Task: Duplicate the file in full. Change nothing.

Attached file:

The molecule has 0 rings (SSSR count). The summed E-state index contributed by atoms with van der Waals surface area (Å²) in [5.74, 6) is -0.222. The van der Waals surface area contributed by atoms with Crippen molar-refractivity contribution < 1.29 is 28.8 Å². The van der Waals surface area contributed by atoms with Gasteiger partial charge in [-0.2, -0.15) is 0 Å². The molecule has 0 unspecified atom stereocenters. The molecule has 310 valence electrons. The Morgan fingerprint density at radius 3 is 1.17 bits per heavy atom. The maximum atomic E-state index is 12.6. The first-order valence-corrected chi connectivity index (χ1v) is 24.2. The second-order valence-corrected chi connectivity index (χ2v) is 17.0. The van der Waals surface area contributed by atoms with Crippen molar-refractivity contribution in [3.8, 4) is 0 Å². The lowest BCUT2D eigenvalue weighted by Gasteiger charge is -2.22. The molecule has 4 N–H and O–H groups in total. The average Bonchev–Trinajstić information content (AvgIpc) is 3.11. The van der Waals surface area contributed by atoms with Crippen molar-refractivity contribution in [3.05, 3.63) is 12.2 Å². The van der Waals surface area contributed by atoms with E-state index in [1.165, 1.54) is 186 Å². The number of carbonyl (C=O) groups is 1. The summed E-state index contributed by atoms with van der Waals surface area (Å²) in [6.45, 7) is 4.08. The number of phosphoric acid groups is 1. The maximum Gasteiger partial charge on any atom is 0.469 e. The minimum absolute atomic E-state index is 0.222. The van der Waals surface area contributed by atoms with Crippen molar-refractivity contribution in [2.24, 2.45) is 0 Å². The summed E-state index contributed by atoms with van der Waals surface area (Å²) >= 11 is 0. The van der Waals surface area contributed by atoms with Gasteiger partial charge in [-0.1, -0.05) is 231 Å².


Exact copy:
The molecule has 0 rings (SSSR count). The summed E-state index contributed by atoms with van der Waals surface area (Å²) in [5.74, 6) is -0.222. The van der Waals surface area contributed by atoms with Crippen molar-refractivity contribution < 1.29 is 28.8 Å². The van der Waals surface area contributed by atoms with Gasteiger partial charge in [-0.2, -0.15) is 0 Å². The molecule has 0 unspecified atom stereocenters. The molecule has 310 valence electrons. The Morgan fingerprint density at radius 3 is 1.17 bits per heavy atom. The maximum atomic E-state index is 12.6. The first-order valence-corrected chi connectivity index (χ1v) is 24.2. The second-order valence-corrected chi connectivity index (χ2v) is 17.0. The van der Waals surface area contributed by atoms with Crippen molar-refractivity contribution in [3.8, 4) is 0 Å². The lowest BCUT2D eigenvalue weighted by Gasteiger charge is -2.22. The molecule has 4 N–H and O–H groups in total. The average Bonchev–Trinajstić information content (AvgIpc) is 3.11. The van der Waals surface area contributed by atoms with Crippen molar-refractivity contribution in [3.05, 3.63) is 12.2 Å². The van der Waals surface area contributed by atoms with E-state index in [1.165, 1.54) is 186 Å². The number of carbonyl (C=O) groups is 1. The summed E-state index contributed by atoms with van der Waals surface area (Å²) in [6.45, 7) is 4.08. The number of phosphoric acid groups is 1. The maximum Gasteiger partial charge on any atom is 0.469 e. The minimum absolute atomic E-state index is 0.222. The van der Waals surface area contributed by atoms with Crippen molar-refractivity contribution in [2.24, 2.45) is 0 Å². The summed E-state index contributed by atoms with van der Waals surface area (Å²) >= 11 is 0. The van der Waals surface area contributed by atoms with Gasteiger partial charge in [-0.1, -0.05) is 231 Å².